One, if you've got a chicken(s) with diarrhea and a rear-end that's covered in feces, try adding some probiotics to their feed. The probiotics can help clear things up. Clean butts equal fewer flies around the coop and that's always a good thing!

Two, chickens that have a healthy digestive tract are healthier themselves so they're able to maintain a good weight and maintain good egg production.

And three, chickens that regularly consume probiotics and prebiotics can have poop that's less smelly and contains less ammonia. This means your coop will be a nicer place to hang out.

While many commercial feeds do contain prebiotics and probiotics, if you're giving your chickens treats, you may want to consider some of the sources below. Just remember that dairy should be kept to a small amount. While chickens can digest milk and it does have good health benefits, they can't digest large quantities.

Sources of Probiotics for Chickens  

Dairy Products
Goat Milk
Apple Cider Vinegar

Sources of Prebiotics for Chickens

Bananas (Do not feed the peel.)
Dandelion Greens
Flax Seed
Wheat Bran

For more on this, please visit my post at Countryside Network.

Backyard Chicken Video Favorites

Enjoy these video favorites from the last few weeks. You'll see my flock jockeying for position as treats are served and eaten. You'll also see the hens free ranging in the woods. While my flock free ranges every day, they are in a very large fenced area. When I'm in the yard working or outside a lot, I'll open the gates and give them access to our wooded acreage. It's obvious they love it!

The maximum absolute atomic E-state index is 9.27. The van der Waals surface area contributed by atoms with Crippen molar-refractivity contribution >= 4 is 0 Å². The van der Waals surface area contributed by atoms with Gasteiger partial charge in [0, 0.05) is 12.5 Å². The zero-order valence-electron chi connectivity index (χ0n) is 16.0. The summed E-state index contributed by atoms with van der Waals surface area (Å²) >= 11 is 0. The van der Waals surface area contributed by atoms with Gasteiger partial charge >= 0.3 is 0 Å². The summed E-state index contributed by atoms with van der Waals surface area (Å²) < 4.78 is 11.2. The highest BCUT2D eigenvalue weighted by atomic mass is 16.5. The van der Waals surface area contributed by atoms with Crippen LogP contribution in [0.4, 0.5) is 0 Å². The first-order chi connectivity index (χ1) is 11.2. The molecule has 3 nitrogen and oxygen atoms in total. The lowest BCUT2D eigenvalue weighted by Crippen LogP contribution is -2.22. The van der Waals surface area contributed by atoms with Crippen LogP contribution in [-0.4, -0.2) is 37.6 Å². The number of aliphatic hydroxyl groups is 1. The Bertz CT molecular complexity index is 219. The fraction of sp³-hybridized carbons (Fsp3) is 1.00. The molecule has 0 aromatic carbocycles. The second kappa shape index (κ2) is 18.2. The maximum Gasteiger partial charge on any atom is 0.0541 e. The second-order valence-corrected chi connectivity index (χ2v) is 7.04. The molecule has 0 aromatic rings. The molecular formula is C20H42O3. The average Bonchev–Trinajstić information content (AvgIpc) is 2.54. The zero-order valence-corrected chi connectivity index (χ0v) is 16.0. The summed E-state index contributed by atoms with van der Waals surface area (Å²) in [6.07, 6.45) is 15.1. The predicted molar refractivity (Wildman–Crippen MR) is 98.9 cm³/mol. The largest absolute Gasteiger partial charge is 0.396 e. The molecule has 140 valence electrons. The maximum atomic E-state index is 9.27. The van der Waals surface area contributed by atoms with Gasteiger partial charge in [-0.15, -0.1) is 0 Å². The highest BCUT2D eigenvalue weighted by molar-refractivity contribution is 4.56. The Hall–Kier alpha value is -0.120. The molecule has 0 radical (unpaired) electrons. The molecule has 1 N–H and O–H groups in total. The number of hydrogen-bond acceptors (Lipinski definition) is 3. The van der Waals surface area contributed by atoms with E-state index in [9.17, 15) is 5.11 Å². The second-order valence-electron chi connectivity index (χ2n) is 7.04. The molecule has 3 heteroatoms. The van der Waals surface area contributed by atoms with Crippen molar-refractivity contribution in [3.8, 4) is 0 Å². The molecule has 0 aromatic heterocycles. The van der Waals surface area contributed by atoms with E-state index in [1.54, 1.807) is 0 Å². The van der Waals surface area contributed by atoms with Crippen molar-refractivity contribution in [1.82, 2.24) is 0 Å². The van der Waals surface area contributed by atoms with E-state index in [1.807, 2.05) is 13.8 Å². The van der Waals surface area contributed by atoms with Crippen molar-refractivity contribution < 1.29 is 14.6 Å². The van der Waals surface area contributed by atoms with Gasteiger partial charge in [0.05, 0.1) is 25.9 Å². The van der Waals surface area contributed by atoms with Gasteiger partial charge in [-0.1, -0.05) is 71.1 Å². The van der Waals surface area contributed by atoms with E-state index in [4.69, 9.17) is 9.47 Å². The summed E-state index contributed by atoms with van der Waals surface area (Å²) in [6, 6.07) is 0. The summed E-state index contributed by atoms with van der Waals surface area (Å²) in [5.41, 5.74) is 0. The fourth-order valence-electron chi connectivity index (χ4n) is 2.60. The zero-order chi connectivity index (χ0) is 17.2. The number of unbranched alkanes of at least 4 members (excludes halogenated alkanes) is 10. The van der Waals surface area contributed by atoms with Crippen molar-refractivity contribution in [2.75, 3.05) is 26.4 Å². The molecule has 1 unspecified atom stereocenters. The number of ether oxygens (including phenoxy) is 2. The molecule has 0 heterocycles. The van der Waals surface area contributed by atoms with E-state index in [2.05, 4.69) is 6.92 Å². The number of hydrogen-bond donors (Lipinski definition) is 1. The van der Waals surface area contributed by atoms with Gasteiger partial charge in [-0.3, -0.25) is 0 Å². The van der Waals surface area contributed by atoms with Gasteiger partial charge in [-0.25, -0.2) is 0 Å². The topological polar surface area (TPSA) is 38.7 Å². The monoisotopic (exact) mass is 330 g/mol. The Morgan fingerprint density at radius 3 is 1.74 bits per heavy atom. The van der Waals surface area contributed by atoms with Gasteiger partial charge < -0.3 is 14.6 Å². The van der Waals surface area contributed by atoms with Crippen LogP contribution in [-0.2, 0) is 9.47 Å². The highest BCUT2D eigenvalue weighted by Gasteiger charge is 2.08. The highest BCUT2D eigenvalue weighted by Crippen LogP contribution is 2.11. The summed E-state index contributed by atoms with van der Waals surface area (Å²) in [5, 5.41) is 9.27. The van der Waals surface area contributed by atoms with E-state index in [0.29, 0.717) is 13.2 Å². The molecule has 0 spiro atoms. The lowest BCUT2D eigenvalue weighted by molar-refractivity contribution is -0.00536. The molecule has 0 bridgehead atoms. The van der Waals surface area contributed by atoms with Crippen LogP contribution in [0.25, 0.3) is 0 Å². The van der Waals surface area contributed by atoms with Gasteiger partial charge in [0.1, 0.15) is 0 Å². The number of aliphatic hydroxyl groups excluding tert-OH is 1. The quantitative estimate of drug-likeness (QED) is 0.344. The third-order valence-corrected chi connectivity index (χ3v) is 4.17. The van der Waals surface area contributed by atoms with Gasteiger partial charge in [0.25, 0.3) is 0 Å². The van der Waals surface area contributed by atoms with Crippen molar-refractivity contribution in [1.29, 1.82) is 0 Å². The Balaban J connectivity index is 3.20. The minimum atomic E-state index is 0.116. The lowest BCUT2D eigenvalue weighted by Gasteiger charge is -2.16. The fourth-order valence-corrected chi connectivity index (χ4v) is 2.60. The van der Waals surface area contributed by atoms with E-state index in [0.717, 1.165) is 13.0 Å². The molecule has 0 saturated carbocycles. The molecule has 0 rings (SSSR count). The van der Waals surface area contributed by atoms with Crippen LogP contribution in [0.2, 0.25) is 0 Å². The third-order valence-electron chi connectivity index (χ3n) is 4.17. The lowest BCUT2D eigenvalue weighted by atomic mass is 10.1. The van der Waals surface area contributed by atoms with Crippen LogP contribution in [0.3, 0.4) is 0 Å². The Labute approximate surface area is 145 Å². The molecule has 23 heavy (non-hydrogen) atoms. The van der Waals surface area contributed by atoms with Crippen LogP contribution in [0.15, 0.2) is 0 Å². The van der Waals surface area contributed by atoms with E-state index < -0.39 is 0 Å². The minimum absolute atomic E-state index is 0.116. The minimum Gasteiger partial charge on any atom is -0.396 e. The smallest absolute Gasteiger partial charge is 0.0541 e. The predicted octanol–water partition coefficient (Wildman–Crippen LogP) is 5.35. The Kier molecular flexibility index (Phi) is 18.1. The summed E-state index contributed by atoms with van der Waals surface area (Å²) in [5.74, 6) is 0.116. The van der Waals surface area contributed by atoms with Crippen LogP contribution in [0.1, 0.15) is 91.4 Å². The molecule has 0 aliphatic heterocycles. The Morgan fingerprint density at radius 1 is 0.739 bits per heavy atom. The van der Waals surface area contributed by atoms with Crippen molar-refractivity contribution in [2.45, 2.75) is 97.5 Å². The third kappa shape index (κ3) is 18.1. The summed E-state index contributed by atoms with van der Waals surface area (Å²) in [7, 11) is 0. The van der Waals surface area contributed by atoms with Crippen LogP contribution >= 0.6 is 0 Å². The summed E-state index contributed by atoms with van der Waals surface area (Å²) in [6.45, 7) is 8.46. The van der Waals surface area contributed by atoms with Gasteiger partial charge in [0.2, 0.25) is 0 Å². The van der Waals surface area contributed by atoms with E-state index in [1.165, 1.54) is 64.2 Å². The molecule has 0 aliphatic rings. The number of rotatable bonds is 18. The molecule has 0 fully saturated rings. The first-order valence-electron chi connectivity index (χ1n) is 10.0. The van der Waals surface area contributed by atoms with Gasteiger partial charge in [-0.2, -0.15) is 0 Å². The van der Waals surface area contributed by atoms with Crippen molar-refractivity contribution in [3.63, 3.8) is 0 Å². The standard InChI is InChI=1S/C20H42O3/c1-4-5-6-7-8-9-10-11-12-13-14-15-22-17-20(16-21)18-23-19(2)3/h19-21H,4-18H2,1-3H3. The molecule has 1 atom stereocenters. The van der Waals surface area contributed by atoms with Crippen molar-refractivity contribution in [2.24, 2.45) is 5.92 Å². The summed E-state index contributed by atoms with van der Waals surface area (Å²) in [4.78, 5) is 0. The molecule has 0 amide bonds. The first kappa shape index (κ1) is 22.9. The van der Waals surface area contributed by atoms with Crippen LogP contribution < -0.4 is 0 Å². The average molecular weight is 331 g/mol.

Over the Fence - A Week in Farm Photos

This week at Elm Ridge Farm (2/19 - 2/25) was full of good and bad. 

The good first. We had a week of temperatures over 60 degrees with a record-breaker on Friday at 78 degrees. It was fun to get outside without a jacket! We all met the goat below at our local feed shop. He was quite the character. In fact, he butted his way onto the straw bale he's standing on, just to meet us. Spring flowers started to bloom this week and the chickens loved being outside in the comfortable weather. Peepers, our Speckled Sussex, found some creative ways to get out of the backyard but stood still long enough to pose for the Fluffy Butt Friday photo below. 

The bad. We had to put our 15-year-old cat, Maggie to sleep on Thursday. She was diagnosed with lymphoma and within a week, she was so bad that we had to put her out of her misery. Her picture is below with Middie, the bunny. Middie died suddenly in September and was beloved. So, it's been a rough few months with losses here in our household. We all hope that Maggie and Middie find each other in heaven so they can play together again. 

Enjoy my week in farm photos!